Clockwise was originally written as a puzzle for a one-day hunt by Brian Souter. Brian later expanded the puzzle and it eventually appeared in September 1995 and has been written about (and even rewritten) several times since - most notably by Shaun Whitehead in March 1998, by Brian again in February 2000. The solution revealed to Paul Harkin and Martin Dennett who subsequently rewrote part of the puzzle in April 2001.
The prize for solving Clockwise was a clock fashioned out of a signed copy of the illustration from the first club hunt, A Timeless Moral. Although of simple design, the clock is adorned by a pair of exquisite solid gold pointers. They are an exact copy of those created by Dan James in his enchanting illustration and promised to send a tingle down the spine each afternoon and early morning. Although the clock was held in a safe place for the person who found the time to solve the puzzle, the gold pointers were buried 30 cm below the ground at the base of a dry stone near Harrogate in Yorkshire.
On 2 June 2002 - over six and a half years after being published - the clues in Clockwise finally lead club member Stephen Hallam (right) to search an area of 1.81km2 at Yorkes Folly on the Nidderdale Way just outside Harrogate. Stephen found a treasure map concealed in the iron framework of a public bench - marked with a green spot. With the map and some help from the author's son, Matthew, Stephen dug up a ceramic box containing the gold pointers from a dry stone wall nearby.
Members may follow the recent progress of this hunt on the club bulletin board.
Stephen and his children are pictured receiving their prize from Brian Souter at the 2002 Annual Event, overseen by Martin Dennett.
This hunt also contained a Red Herring, which was found by Stephen Parkes, below a trig pillar in Leicestershire. Stephen's story follows:
It was the Black Witch, that first gave me the idea that the red herring for Brian's Clockwise was buried somewhere in Leicestershire. I had an suspicion that the Black Witch in question was indeed 'Black Annis', the witch that inhabits the Dane Hills of Leicester, as featured in Dan's book Treasure. It wasn't until Brian told us that the Black Witch popped the first letter of each paragraph from editorial ramblings (newsletter 44), into her Cauldron that things started to click. Brian had mentioned keywords & substitution codes, and it wasn't long before I realised that the word Cauldron had no repeated letters and would therefore serve perfectly as a keyword. Hurriedly I wrote out cauldron followed by the rest of the alphabet thus:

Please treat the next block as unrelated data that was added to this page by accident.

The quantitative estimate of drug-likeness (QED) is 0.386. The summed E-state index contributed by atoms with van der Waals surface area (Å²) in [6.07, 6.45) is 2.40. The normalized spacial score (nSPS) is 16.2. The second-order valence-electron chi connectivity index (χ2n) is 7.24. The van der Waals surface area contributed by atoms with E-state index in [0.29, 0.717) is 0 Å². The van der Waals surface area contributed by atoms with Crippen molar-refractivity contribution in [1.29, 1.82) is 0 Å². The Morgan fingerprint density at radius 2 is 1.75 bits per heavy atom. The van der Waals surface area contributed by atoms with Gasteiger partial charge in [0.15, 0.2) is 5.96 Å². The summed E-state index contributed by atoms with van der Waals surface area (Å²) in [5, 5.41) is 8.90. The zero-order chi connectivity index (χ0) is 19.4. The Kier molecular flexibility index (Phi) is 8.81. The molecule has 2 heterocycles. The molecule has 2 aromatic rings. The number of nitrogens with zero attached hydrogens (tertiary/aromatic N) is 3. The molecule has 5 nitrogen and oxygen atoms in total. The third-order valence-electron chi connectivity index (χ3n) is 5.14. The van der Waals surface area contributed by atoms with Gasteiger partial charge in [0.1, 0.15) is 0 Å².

C A U L D R O N B D E F G H I J K M P Q S T V W X Y Z
The next thing to do was put the full alphabet below this:
C A U L D R O N B E F G H I J K M P Q S T V W X Y Z A B C D E F G H I J K L M N O P Q R S T U V W X Y Z
Now by taking the first letter in each paragraph from the editorial ramblings in issue 44 and decoding them we got this:
K C P C W J P L P A R A W O R D
It was then that my heart began to race, as I knew this had to be right, but it's meaning eluded me for some time. I realised that P A R A was 'paragraph'; but didn't see what Brian was getting at until I got a hint in the right direction from that brilliant treasure hunter Shaun Whitehead. I soon saw that paragraphs and words in those paragraphs were important. By taking the time of 1:24 in the text at the bottom gave us our paragraph (1) and word in that paragraph (24). This word turned out to be DEVONIA. This word would again provide us with a keyword for a code, it having no two letters repeated. Back to the pad and I ended up with this:
D E V O N I A B C F G H J K L M P Q R S T V W X Y Z A B C D E F G H I J K L M N O P Q R S T U V W X Y Z
With this code the first long string of text at the bottom could be decoded:
O Q Y R S L K N W D H H E N B C K O J M D R Y S T O N E W A L L B E H I N D M P
Now I was beginning to get really excited. I now knew that something was hidden in a wall behind a milepost - but where? The last little bit served to be the key. The text read 'Later in the day'. The picture that Brian based the treasure hunt on was the picture of A Timeless Moral painted by Dan and included a time on the clock of 2:32. Could this be another clue? Taking paragraphs and words as before came up with another word that served perfectly as a keyword: BRUSHED, this then allowed me to decode the second set of what I thought at first to be roman numerals.
B R U S H E D A C F G I J K L M N O P Q T V W X Y Z A B C D E F G H I J K L M N O P Q R S T U V W X Y Z
This then gave:
I V C C D S M X C V R L V I I G D P X I V B